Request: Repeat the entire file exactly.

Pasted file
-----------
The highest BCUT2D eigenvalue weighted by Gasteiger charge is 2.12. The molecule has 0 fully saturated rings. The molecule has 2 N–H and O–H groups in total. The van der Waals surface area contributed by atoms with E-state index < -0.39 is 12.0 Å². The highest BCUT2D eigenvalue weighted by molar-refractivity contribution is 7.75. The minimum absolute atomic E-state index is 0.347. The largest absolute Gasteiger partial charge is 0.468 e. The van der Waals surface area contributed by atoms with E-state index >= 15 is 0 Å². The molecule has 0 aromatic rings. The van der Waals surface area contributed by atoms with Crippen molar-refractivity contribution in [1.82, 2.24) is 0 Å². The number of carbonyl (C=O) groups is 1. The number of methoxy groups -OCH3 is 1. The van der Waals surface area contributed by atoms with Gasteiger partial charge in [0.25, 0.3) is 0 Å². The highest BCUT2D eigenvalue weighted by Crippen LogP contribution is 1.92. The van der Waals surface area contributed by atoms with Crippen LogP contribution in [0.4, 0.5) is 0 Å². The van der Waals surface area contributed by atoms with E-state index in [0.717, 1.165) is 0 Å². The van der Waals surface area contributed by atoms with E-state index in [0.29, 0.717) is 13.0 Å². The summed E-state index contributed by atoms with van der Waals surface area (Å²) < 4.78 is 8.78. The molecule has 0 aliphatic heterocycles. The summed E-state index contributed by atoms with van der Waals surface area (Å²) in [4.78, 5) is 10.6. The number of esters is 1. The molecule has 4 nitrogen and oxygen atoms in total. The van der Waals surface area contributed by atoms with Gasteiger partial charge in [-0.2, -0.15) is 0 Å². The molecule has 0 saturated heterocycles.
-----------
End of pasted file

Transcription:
The highest BCUT2D eigenvalue weighted by Gasteiger charge is 2.12. The molecule has 0 fully saturated rings. The molecule has 2 N–H and O–H groups in total. The van der Waals surface area contributed by atoms with E-state index < -0.39 is 12.0 Å². The highest BCUT2D eigenvalue weighted by molar-refractivity contribution is 7.75. The minimum absolute atomic E-state index is 0.347. The largest absolute Gasteiger partial charge is 0.468 e. The van der Waals surface area contributed by atoms with E-state index >= 15 is 0 Å². The molecule has 0 aromatic rings. The van der Waals surface area contributed by atoms with Crippen molar-refractivity contribution in [1.82, 2.24) is 0 Å². The number of carbonyl (C=O) groups is 1. The number of methoxy groups -OCH3 is 1. The van der Waals surface area contributed by atoms with Gasteiger partial charge in [0.25, 0.3) is 0 Å². The highest BCUT2D eigenvalue weighted by Crippen LogP contribution is 1.92. The van der Waals surface area contributed by atoms with Crippen LogP contribution in [0.4, 0.5) is 0 Å². The van der Waals surface area contributed by atoms with E-state index in [0.717, 1.165) is 0 Å². The van der Waals surface area contributed by atoms with E-state index in [0.29, 0.717) is 13.0 Å². The summed E-state index contributed by atoms with van der Waals surface area (Å²) < 4.78 is 8.78. The molecule has 0 aliphatic heterocycles. The summed E-state index contributed by atoms with van der Waals surface area (Å²) in [4.78, 5) is 10.6. The number of esters is 1. The molecule has 4 nitrogen and oxygen atoms in total. The van der Waals surface area contributed by atoms with Gasteiger partial charge in [-0.2, -0.15) is 0 Å². The molecule has 0 saturated heterocycles.